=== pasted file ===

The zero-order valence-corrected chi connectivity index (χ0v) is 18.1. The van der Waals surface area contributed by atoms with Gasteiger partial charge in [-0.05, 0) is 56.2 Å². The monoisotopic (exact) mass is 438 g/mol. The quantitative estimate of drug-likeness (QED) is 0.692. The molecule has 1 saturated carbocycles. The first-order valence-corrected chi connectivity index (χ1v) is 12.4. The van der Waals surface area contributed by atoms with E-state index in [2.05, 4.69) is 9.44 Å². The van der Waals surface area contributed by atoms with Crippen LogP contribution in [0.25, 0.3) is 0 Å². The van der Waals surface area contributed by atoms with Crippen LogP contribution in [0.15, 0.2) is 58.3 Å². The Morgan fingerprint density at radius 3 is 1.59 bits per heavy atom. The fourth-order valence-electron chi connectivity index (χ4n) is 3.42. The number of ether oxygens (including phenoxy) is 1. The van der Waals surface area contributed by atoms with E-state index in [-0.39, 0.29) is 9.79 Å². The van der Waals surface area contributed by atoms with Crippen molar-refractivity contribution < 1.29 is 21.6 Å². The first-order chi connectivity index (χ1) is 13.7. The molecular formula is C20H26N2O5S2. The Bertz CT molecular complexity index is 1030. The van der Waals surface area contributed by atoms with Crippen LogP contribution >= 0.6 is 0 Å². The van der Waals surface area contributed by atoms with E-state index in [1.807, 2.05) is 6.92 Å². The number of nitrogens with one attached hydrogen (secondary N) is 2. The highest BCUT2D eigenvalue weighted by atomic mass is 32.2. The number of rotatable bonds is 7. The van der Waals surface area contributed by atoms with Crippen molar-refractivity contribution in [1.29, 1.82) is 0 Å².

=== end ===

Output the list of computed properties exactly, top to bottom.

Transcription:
The zero-order valence-corrected chi connectivity index (χ0v) is 18.1. The van der Waals surface area contributed by atoms with Gasteiger partial charge in [-0.05, 0) is 56.2 Å². The monoisotopic (exact) mass is 438 g/mol. The quantitative estimate of drug-likeness (QED) is 0.692. The molecule has 1 saturated carbocycles. The first-order valence-corrected chi connectivity index (χ1v) is 12.4. The van der Waals surface area contributed by atoms with E-state index in [2.05, 4.69) is 9.44 Å². The van der Waals surface area contributed by atoms with Crippen LogP contribution in [0.25, 0.3) is 0 Å². The van der Waals surface area contributed by atoms with Crippen LogP contribution in [0.15, 0.2) is 58.3 Å². The Morgan fingerprint density at radius 3 is 1.59 bits per heavy atom. The fourth-order valence-electron chi connectivity index (χ4n) is 3.42. The number of ether oxygens (including phenoxy) is 1. The van der Waals surface area contributed by atoms with E-state index in [-0.39, 0.29) is 9.79 Å². The van der Waals surface area contributed by atoms with Crippen molar-refractivity contribution < 1.29 is 21.6 Å². The first-order chi connectivity index (χ1) is 13.7. The molecular formula is C20H26N2O5S2. The Bertz CT molecular complexity index is 1030. The van der Waals surface area contributed by atoms with Crippen LogP contribution >= 0.6 is 0 Å². The van der Waals surface area contributed by atoms with E-state index in [1.807, 2.05) is 6.92 Å². The number of nitrogens with one attached hydrogen (secondary N) is 2. The highest BCUT2D eigenvalue weighted by atomic mass is 32.2. The number of rotatable bonds is 7. The van der Waals surface area contributed by atoms with Crippen molar-refractivity contribution in [1.29, 1.82) is 0 Å².